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>Recent books by friends

Some recent books by friends:

Michael Goddard: Gombrowicz, Polish Modernism, and the Subversion of Form (Purdue University Press, 2010)

Gombrowicz, Polish Modernism, and the Subversion of Form provides a new and comprehensive account of the writing and thought of the Polish writer Witold Gombrowicz. While Gombrowicz is probably the key Polish modernist writer, with a stature in his native Poland equivalent to that of Joyce or Beckett in the English language, he remains little known in English. As well as providing a commentary on his novels, plays, and short stories, this book sets Gombrowicz’s writing in the context of contemporary cultural theory. The author performs a detailed examination of Gombrowicz’s major literary and theatrical work, showing how his conception of form is highly resonant with contemporary, postmodern theories of identity. This book is the essential companion to one of Eastern Europe’s most important literary figures whose work, banned by the Nazis and suppressed by Poland’s Communist government, has only recently become well known in the West.

About the Author(s): Michael Goddard After completing his Ph.D. at the University of Sydney, Michael Goddard was employed as Visiting Professor of Cultural and Media Studies at the University of Lodz in Poland, and as Professor of Cultural Studies at Mikolai Kopernikus University, Torun. Since September 2007, he has been lecturer in media studies at the University of Salford in the United Kingdom. He is an active member of the European Network for Film and Media Studies (NECS) and participates actively in a range of international conferences and other academic and cultural events.


Pasi Väliaho: Mapping the Moving Image. Gesture, Thought and Cinema circa 1900
(Amsterdam University Press 2010)

In Mapping the Moving Image, Pasi Väliaho offers a compelling study of how the medium of film came to shape our experience and thinking of the world and ourselves. By locating the moving image in new ways of seeing and saying as manifest in the arts, science and philosophy at the turn of the twentieth century, the book redefines the cinema as one of the most important anthropological processes of modernity. Moving beyond the typical understanding of cinema based on optical and linguistic models, Mapping the Moving Image takes the notion of rhythm as its cue in conceptualizing the medium’s morphogenetic potentialities to generate affectivity, behaviour, and logics of sense. It provides a clear picture of how the forms of early film, while mobilizing bodily gestures and demanding intimate, affective engagement from the viewer, emerged in relation to bio-political investments in the body. The book also charts from a fresh perspective how the new gestural dynamics and visuality of the moving image fed into our thinking of time, memory and the unconscious.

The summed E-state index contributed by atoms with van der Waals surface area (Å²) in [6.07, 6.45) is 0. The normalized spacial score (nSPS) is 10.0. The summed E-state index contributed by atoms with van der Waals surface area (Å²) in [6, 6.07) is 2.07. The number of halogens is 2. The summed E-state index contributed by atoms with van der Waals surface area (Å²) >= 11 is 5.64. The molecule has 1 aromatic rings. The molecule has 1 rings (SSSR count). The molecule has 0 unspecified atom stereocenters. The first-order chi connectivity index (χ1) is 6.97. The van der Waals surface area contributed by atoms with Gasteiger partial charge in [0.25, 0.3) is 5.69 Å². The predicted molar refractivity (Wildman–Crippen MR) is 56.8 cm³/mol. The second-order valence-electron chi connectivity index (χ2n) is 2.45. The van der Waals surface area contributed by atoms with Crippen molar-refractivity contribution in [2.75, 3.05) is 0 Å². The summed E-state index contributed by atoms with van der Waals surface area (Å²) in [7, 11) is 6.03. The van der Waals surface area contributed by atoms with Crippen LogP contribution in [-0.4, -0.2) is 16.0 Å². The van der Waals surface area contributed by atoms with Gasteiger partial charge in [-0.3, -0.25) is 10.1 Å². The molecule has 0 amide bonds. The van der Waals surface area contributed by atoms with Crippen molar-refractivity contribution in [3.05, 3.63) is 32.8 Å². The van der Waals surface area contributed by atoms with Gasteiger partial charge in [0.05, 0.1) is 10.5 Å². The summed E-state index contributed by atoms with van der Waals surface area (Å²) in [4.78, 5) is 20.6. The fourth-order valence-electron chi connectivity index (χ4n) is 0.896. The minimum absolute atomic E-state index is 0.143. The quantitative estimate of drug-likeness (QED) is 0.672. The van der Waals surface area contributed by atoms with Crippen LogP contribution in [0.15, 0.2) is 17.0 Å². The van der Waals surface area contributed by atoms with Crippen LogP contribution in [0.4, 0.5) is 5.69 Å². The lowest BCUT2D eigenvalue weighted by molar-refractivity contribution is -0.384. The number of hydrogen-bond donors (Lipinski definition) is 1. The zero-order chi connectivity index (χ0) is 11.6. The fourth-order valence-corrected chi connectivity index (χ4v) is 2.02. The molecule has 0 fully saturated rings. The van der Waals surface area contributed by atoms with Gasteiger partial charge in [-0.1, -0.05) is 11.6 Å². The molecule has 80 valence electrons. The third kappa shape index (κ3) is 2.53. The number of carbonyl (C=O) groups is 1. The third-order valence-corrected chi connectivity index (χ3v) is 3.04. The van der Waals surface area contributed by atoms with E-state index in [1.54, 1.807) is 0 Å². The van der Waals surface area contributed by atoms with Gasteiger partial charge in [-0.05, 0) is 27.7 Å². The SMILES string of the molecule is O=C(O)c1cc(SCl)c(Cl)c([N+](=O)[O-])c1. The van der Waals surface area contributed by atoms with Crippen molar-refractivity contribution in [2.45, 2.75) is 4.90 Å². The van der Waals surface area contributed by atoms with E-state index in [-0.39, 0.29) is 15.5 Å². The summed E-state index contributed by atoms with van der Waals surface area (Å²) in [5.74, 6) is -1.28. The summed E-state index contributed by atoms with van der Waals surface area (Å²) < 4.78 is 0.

Pasi Väliaho is lecturer in film and screen studies at Goldsmiths College, University of London.

Reviews
A commanding and consummate study of art, philosophy, the human sciences, physics and biology in the matrix of cinema at the turn of the twentieth century. Blending contemporary theory with close readings of the foundational writings of modernity—Freud, Bergson, Nietzsche—Väliaho shows how the autonomy of the movie-machine shapes the ways we believe we think and live today. A broad and compassionate study, Mapping the Moving Image stands high and strong in an impressive body of scholarship on early cinema. It will be a point of reference for every student of cinema, consciousness and perception.

– Professor Tom Conley, Harvard University

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